2019 is our 50th anniversary and we are championing some of the people who help make Scottish Ballet a great place to work. Each week we will introduce you to a different career at Scottish Ballet and the person behind it.
Preston Clare was a dancer with the company from 1985 to 2003. Since retiring he has been a teacher, an actor and set up his own theatre company. Preston teaches adult ballet classes with our engagement team.
How did you first get involved in dance, and what first attracted you to Scottish Ballet?
I started dancing at the age of 3 as a family friend was starting a small ballet school. I was the only boy and was always placed in the middle for the dances. Naively, I didn’t realise it was because I was the only boy and I thought it was because I was the best! In 1974 I became one of the first of five boys at the Hammond School of Dancing, based in Chester.
My first contract was in 1982 with Irish National Ballet, based in Cork. We didn’t get to see any other ballets in Cork and so, I used to watch endless ballet videos, one of which was the comical ballet Symphony in D choreographed by Jiří Kylián. I really wanted to dance in this ballet and knew that it was in Scottish Ballet’s repertoire. Scottish Ballet’s Assistant Artistic Director, Gordon Aitken was a guest teacher at Irish National Ballet, and I asked him whether I could go to Glasgow to take a few classes with the company. Peter Darrell watched me and to my amazement offered me a contract, so I joined Scottish Ballet in 1985 and a year later I was dancing in Symphony in D!
Could you describe your journey since retiring in 2003?
I already had my RAD teachers’ certificate and so started teaching for several colleges in and around Glasgow. It was then that I was offered a full time job teaching at my old school. I realised that I missed the variety of the work at Scottish Ballet, so I came back to Glasgow and enrolled on an acting and performing course at Langside College, gaining my diploma in 2008.
My acting agent encouraged me to move down to London, where I performed in several productions and, also, appeared in a couple of music videos. While there I had the idea to start my own theatre company that travels around care homes, community centres and small theatres throughout Scotland. I moved back to Glasgow and formed Theatre Presto in 2011. I also teach for Scottish Ballet's engagement department, which gives me the best of both worlds - running my own theatre company and teaching.
You’ve worked with Scottish Ballet in different capacities, which experience has stretched you the most?
Definitely as a professional dancer, this stretched me in all directions, and I loved it. I consider myself to have been very lucky to have danced under Scottish Ballet’s founder, Peter Darrell. He encouraged us to think about who we were and what we were portraying to the audience as well as the physical demands of the dance itself. I also learnt that simplicity was much more effective and to imagine myself in the audience watching what I was doing.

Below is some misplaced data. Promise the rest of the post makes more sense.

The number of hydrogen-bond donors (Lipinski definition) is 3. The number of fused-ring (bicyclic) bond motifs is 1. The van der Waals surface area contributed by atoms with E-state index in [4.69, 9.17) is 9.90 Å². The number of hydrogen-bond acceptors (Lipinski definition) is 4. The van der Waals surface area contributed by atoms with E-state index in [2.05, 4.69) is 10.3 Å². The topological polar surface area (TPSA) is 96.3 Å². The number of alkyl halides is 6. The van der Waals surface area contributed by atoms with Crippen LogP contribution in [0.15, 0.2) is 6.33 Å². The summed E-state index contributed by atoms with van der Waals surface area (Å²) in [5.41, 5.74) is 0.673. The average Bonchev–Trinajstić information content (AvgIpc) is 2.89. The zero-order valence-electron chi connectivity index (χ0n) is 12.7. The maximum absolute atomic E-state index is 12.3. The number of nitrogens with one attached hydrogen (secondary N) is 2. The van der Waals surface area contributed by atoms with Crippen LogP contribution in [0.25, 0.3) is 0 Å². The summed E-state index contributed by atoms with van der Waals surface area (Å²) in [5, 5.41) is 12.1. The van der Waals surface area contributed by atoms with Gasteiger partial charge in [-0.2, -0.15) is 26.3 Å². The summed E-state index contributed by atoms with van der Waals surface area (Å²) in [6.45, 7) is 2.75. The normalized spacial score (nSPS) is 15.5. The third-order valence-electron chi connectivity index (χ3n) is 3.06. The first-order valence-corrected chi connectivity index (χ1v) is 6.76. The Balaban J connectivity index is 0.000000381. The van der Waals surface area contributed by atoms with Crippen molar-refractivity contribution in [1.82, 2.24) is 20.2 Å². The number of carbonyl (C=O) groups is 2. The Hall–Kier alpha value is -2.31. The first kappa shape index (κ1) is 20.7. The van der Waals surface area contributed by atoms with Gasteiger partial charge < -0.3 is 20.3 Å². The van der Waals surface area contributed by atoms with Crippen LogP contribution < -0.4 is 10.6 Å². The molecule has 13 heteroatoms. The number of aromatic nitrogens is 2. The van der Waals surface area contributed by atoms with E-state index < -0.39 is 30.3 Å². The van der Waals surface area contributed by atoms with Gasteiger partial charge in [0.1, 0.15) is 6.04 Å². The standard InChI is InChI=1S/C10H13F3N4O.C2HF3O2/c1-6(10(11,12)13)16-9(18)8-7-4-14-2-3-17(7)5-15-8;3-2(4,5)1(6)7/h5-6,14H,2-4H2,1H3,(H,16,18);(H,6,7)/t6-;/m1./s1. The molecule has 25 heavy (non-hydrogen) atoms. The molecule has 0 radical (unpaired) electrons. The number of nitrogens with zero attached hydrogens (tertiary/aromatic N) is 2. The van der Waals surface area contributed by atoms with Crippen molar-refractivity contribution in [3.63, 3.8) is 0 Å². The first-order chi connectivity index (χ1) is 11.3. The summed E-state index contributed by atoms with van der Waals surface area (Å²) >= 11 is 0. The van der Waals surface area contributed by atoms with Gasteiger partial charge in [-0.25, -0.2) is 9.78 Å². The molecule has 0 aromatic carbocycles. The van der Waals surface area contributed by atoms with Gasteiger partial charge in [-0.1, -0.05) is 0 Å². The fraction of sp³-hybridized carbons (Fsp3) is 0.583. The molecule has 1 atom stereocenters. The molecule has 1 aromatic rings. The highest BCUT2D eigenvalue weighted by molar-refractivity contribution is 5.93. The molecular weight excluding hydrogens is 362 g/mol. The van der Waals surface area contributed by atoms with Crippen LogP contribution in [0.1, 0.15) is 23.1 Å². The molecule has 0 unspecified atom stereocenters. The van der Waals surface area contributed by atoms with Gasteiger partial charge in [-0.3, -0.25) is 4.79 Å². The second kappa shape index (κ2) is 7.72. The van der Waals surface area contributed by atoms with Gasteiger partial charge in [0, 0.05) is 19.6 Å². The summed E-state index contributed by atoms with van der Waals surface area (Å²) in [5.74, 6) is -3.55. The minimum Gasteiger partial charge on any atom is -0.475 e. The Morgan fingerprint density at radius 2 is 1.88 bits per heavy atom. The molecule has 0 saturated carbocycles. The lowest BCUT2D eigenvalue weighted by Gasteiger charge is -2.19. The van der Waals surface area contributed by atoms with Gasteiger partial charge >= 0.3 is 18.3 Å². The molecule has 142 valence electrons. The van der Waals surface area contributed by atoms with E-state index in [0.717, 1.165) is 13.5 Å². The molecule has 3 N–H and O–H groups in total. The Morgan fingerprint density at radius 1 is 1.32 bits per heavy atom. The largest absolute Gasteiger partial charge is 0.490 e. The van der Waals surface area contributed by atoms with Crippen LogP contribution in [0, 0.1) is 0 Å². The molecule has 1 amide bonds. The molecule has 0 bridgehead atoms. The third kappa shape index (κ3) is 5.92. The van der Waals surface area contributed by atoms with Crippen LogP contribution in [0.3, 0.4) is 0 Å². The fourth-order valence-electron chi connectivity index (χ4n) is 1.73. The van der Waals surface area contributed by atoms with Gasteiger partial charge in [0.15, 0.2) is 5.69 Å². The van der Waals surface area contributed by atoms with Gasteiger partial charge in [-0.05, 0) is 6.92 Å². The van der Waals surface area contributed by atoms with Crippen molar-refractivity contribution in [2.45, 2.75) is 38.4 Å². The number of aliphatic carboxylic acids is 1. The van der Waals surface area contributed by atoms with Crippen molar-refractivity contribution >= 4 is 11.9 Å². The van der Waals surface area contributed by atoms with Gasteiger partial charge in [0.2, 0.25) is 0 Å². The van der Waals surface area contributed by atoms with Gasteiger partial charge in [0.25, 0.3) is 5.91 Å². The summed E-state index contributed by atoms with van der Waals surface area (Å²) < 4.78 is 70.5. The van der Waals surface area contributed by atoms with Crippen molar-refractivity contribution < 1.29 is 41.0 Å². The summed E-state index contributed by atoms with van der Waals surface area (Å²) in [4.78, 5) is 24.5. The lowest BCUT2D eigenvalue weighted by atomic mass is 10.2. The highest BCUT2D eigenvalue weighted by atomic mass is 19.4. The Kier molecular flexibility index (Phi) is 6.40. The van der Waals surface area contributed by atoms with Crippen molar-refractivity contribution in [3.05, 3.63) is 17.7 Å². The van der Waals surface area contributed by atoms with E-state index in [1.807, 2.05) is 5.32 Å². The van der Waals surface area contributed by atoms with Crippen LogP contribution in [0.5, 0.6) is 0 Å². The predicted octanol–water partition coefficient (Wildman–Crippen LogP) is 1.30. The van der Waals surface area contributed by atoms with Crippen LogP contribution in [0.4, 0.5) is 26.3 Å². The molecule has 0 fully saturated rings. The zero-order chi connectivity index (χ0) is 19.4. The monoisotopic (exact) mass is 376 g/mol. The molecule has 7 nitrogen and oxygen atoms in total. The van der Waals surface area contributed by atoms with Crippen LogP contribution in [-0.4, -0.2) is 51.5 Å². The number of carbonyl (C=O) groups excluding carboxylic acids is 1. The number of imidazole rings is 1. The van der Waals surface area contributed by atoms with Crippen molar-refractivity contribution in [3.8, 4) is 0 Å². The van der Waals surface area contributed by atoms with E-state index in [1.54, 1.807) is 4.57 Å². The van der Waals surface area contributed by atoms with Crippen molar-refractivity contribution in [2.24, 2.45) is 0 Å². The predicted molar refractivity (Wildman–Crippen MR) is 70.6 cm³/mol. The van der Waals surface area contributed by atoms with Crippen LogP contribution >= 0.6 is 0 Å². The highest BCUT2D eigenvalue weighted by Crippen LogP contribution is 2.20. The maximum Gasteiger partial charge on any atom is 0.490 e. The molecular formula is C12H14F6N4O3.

Can you talk about how working with Dancers’ Career Development has helped you?
I was always aware of the Dancers’ Career Development. Linda Yates would often come and talk to us dancers about our future careers. I must admit at the time I put all my energy into dance. So, when the inevitable happened I was not prepared. I knew I was going to teach as I already had my RAD teacher’s certificate since 1982 and therefore, I threw myself into teaching.
When I came up with the idea of starting my own theatre company I went to Linda Yates at the DCD with my idea. She grabbed the idea with such enthusiasm and gave me so much encouragement. She assigned a mentor to help me come up with a company plan. Once this was all approved by the DCD board, they were able to help fund the start up of Theatre Presto.
What advice would you give to a dancer who’s starting to think about their next step, after retiring from professional dance?
I think you should start thinking about your next step before you retire from professional dance. Scottish Ballet’s very good at encouraging all dancers to think about their future careers while they’re still dancing, without making dancers feel that they are being ‘pushed out’.
'Take all the advice you can get. Find what interests you and you will be a success. After all, you have the determination of a dancer!'
What’s your get up and go song?
Now, this is the hardest question. However, there is one piece of music that really gets me moving: Conga del Fuego by Arturo Marquez. It is a brilliantly energetic piece of music.